What is Equity Release and how old to you need to be to qualify?

As Scotland’s population ages and more older people own their own homes, many decide to unlock the value in their properties to provide cash in later years. Some people do that through equity release.

What is Equity Release?

Your house is probably the most valuable asset you own. This is especially true if you have repaid your mortgage or if the mortgage over your house is very small. Balanced against that, as you grow older, your income may be reducing and sometimes, you might wish to unlock some of the value that is locked up in your house.

To do that, you can borrow against the value of your home and, in some cases, you will not need to make any regular payments.

The process of unlocking that value is known as equity release.

How do equity release schemes work?

When you own your house, an equity release provider will provide you a percentage of the value of the house in cash. Most schemes do not require you to pay anything. The amount of the loan and interest simply add up over time until you eventually pass away. If you are a couple who jointly own the property, the equity release company will be repaid after the last one of you passes away.

Are equity release schemes regulated?

Equity release schemes are regulated by the Financial Conduct Authority. In addition, equity release scheme providers are registered with the Equity Release Council (ERC). ERC members provide a guarantee that you can continue to live in your home until the end of your days.

Moreover, there are some schemes that come with a “no negative equity” guarantee which ensure that the total sum provided plus interest never exceeds the value of your home.

Are there different types of equity release schemes?

There are, of course, different types of equity release schemes. The two main options are either a Lifetime Mortgage or a Home Reversion Plan.

When you use a Lifetime Mortgage scheme, you retain ownership of the house. With these schemes, you can either allow the interest to accrue against the property or you can make regular payments. You and your partner can remain in your home until the last one of you dies.

The other main type of scheme is the Home Reversion Plan. In these types of plans, you transfer all or part of your property to the equity release provider in exchange for a cash sum or regular payments and receive a lifetime lease of the property. The lifetime lease guarantees that you can live in your property for the rest of your life with no interference from the equity release company.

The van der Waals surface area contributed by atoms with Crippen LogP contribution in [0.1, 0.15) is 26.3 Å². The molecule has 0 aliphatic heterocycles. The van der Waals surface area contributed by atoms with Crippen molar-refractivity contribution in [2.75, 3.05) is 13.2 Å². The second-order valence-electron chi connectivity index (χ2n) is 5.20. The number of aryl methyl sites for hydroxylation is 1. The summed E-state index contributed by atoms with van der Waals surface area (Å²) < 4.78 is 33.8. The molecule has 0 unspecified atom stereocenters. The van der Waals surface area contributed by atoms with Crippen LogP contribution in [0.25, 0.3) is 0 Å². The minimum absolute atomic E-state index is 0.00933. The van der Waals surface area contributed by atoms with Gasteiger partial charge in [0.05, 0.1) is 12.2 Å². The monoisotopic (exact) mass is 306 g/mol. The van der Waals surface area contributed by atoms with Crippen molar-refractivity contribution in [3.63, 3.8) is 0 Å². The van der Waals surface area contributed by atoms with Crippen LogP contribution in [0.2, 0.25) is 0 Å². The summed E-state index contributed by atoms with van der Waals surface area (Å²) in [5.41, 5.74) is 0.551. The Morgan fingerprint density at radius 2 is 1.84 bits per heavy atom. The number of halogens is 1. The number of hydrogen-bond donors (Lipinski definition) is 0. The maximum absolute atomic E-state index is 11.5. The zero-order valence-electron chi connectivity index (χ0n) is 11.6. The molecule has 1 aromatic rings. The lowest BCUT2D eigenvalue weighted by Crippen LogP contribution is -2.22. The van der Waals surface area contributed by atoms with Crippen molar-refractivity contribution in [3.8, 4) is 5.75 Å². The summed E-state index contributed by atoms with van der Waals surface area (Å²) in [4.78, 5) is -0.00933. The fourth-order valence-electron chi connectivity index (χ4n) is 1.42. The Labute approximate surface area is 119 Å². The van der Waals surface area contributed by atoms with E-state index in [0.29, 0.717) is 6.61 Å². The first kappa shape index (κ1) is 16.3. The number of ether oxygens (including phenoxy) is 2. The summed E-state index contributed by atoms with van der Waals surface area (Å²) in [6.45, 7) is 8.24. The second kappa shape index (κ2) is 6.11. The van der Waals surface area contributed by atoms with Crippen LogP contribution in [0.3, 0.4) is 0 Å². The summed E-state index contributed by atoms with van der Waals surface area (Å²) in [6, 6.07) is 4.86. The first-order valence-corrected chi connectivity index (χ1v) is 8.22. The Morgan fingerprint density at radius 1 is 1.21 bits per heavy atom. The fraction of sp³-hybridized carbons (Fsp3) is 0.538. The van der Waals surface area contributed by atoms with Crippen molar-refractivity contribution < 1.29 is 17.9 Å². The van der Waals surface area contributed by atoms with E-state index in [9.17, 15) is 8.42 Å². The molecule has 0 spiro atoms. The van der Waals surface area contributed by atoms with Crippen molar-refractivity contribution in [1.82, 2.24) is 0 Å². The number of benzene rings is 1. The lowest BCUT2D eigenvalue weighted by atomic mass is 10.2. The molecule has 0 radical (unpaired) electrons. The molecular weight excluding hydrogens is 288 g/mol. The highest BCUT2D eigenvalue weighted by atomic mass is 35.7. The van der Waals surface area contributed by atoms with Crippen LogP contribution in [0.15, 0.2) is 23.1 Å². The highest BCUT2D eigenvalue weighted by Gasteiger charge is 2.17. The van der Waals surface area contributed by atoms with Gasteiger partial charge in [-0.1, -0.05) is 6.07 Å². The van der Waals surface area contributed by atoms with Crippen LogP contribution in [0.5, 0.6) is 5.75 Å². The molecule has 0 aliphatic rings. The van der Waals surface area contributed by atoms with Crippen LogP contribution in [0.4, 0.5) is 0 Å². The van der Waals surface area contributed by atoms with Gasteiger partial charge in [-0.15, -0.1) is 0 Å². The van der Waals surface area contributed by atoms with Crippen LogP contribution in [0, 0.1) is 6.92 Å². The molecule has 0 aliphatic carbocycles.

There are variations within each of these schemes which are designed to give you the widest possible options.

As these are specialist schemes, it is important to speak with a qualified equity release expert. You will be able to find details of advisers and providers on the ERC website.

What if you want to move house?

There are usually provisions contained in the equity release schemes that allow you to move to a suitable alternative property. The general rule is that if the property you wish to move to can be sold on the open market, you will be able to move house and transfer your equity release scheme to your new home.

What can you do with the money you receive?

You can do anything you want with the money you receive. Some people take out an equity release loan to finance home improvements, others to go on holiday or to help family members get onto the property ladder. There are no restrictions on what you can do with the cash. It’s your money and you can do what you want with it.

How old do you need to be to qualify for equity release?

You must be 55 years of age or older to qualify for an equity release loan.

If you want to consider equity release, what are your next steps?

If you are thinking of taking out an equity release plan or know someone who might benefit from an equity release plan, then you need to find out as much as you can about your options. 

Although Equity Release is a type of mortgage, a mortgage broker is unable to provide advice unless they hold a specialist Equity Release qualification. You need to find an independent adviser who holds this qualification and who specialises in this complex area. Organisations such as the Equity Release Council or Age UK are good places to start.

If you would like to discuss your options, please contact us.

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